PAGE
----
.......... .......... .......... .......... .......... .......... .......... .......... .......... .......... .......... .......... .......... .......... .......... .......... .......... ..........
You remember it. Christmas Eve 1992, the night a young family was all but obliterated on its way home from midnight Mass; a once honorable man named Gordon House became the most despised person in New Mexico; and a powerhouse of a woman with a poofy hairdo and a God-fearing faith that not even the worst tragedy – and this was that – could shake emerged as the most formidable crusader for DWI reform this state has ever known.
That woman was Nadine Milford.
|Coming Christmas Eve|
|The Milford family has created a commemorative video to
share with the public. A link will be posted on ABQjournal.com on Monday. UPDATE: Here’s the video
“I want the world to know why my babies died,” Milford said in one of the first interviews she gave after House, fueled with 7 1/2 beers, went speeding down Interstate 40 the wrong way west of Albuquerque, slamming head-on into an Oldsmobile driven by Paul Cravens, severely injuring him and killing his wife, Melanie Cravens, 31, and her daughters Kandyce, 9, Erin, 8, and Kacee, 5.
Melanie was Milford’s daughter. Her girls were Milford’s granddaughters.
“I’ll do anything it takes to keep this before the public,” she said then. “I’m sick of it.”
And so were we. I remember editing that first story about the crash and thinking that a woman who could be as poignant and as powerful as Milford was, just hours after having her heart ripped out, might finally be the one to finally shake New Mexico from its drunken, deadly stupor.
She tried. Lord, did she try.
During the next legislative session, which began days after the deadly crash, the then-54-year-old woman who had been content to quietly raise her children and praise her God became a ubiquitous figure in Santa Fe, fighting for reform of DWI laws and rankling some powerful lawmakers with her blunt criticism of what she called the “snake pit” of slimy dealings at the Roundhouse.
“I don’t care what they say or what they think,” she said in a 1993 interview. “Ultimately, I am going to win. Watch me.”
And we did. And she did. That year, with her efforts, the Legislature passed bills that decreased the presumed level of intoxication from 0.10 percent to 0.08 percent, increased a fourth DWI charge from a misdemeanor to a felony, imposed a mandatory DWI education course for new drivers and required additional training for alcohol servers.
Later, as president and lobbyist for Mothers Against Drunk Driving in New Mexico, she was instrumental in the state’s decision to shut down drive-up liquor windows and increase penalties for vehicular homicide from three to six years. Paul Cravens’ brother, former state Sen. Kent Cravens, also fought for anti-DWI legislation, including passing a law that requires an interlock device for first-time DWI offenders.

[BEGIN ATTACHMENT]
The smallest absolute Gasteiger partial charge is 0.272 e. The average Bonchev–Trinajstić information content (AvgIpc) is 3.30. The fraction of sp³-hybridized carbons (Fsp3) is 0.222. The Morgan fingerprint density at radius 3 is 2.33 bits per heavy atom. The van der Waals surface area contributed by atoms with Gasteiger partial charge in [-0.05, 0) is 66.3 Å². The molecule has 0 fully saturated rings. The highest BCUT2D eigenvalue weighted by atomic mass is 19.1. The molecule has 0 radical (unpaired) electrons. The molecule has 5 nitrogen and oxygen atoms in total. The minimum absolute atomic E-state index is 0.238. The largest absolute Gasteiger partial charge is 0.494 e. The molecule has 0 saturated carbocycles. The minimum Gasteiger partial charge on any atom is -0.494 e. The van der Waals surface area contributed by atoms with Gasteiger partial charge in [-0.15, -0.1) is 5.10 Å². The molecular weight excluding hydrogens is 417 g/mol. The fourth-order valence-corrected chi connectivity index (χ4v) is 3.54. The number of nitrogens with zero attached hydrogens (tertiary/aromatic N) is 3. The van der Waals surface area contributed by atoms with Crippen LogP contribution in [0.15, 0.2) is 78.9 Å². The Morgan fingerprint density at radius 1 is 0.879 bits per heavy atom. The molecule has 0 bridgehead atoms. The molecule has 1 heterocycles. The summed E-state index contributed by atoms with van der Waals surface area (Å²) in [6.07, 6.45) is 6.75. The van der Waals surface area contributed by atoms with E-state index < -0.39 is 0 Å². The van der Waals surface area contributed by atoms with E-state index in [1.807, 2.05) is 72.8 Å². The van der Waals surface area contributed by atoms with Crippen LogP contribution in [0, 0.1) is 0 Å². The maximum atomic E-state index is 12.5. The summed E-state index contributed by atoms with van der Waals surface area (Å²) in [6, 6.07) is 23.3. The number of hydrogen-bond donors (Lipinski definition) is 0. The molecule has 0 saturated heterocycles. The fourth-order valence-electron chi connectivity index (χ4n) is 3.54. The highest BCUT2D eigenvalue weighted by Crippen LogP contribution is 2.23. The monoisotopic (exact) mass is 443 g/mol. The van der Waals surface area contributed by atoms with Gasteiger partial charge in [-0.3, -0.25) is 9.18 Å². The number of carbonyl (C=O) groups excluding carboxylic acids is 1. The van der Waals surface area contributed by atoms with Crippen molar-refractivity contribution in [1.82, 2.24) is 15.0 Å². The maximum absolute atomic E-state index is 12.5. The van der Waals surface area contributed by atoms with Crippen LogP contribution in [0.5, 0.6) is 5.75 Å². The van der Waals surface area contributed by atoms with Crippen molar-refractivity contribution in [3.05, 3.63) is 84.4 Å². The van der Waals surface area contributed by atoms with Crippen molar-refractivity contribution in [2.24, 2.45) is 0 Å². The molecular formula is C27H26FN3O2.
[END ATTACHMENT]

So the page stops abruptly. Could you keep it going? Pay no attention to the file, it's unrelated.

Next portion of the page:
Was it enough? No. After a slow but steady decline, New Mexico traffic fatalities have jumped nearly 25 percent this year to the highest level since 2007, with DWI considered a factor in the increase.
“It breaks my heart to see the latest DWI fatality reported on the news, and I think sometimes I need to jump back into the fight,” said Milford, whom I visited this week at her West Side home days before the 20th anniversary of That Night.
But time has moved on. She is 74 now, her body worn down from the stress of those years. Husband Bob has health problems of his own that require her attention.
No, Milford has done more than her share to fight our state’s drinking problem, grieving on the run in those early years as she stormed lawmakers’ offices and provided sound bites to media to keep the battle of the bottle in the public eye.
These days, she is content to keep close to home and surround herself with her large family. Since That Night, six grandchildren have been born and the first great-grandchild is on the way.
Christmas Eve for Milford and her family had been unbearable in those early years, so several years ago they created a new way to celebrate – no presents, just one another’s presence in a day of play, family teams, cheers, scavenger hunts, games, skits and anything else they can come up with to simply smile and enjoy one another.
They call it their Christmas Extravaganza.
“There comes a point in your grief where you can choose to sit in the pain or jump back into life to make things better – this is better,” Milford said. “We don’t dread Christmas anymore.”
Healing, she said, isn’t a miracle but a journey, and the road she has chosen is one of faith and forgiveness.
At House’s February 2009 parole hearing, the family did not oppose his early release from prison. With credit for good time under the law at the time, House was released from prison in 2009 after serving nearly 11 years of his 22-year sentence.
Milford has been professing that forgiveness since she stood in the chill of the crash site That Night and heard God speak to her, telling her she would be given beauty for ashes.
She didn’t understand that then. She does now.
“We survived,” she said. “We’re OK. We’ve picked up the pieces of our lives, and we are so, so blessed. That’s beauty.”
UpFront is a daily front-page news and opinion column. Comment directly to Joline at 823-3603, firstname.lastname@example.org or follow her on Twitter @jolinegkg. Go to www.abqjournal.com/letters/new to submit a letter to the editor.
— This article appeared on page A1 of the Albuquerque Journal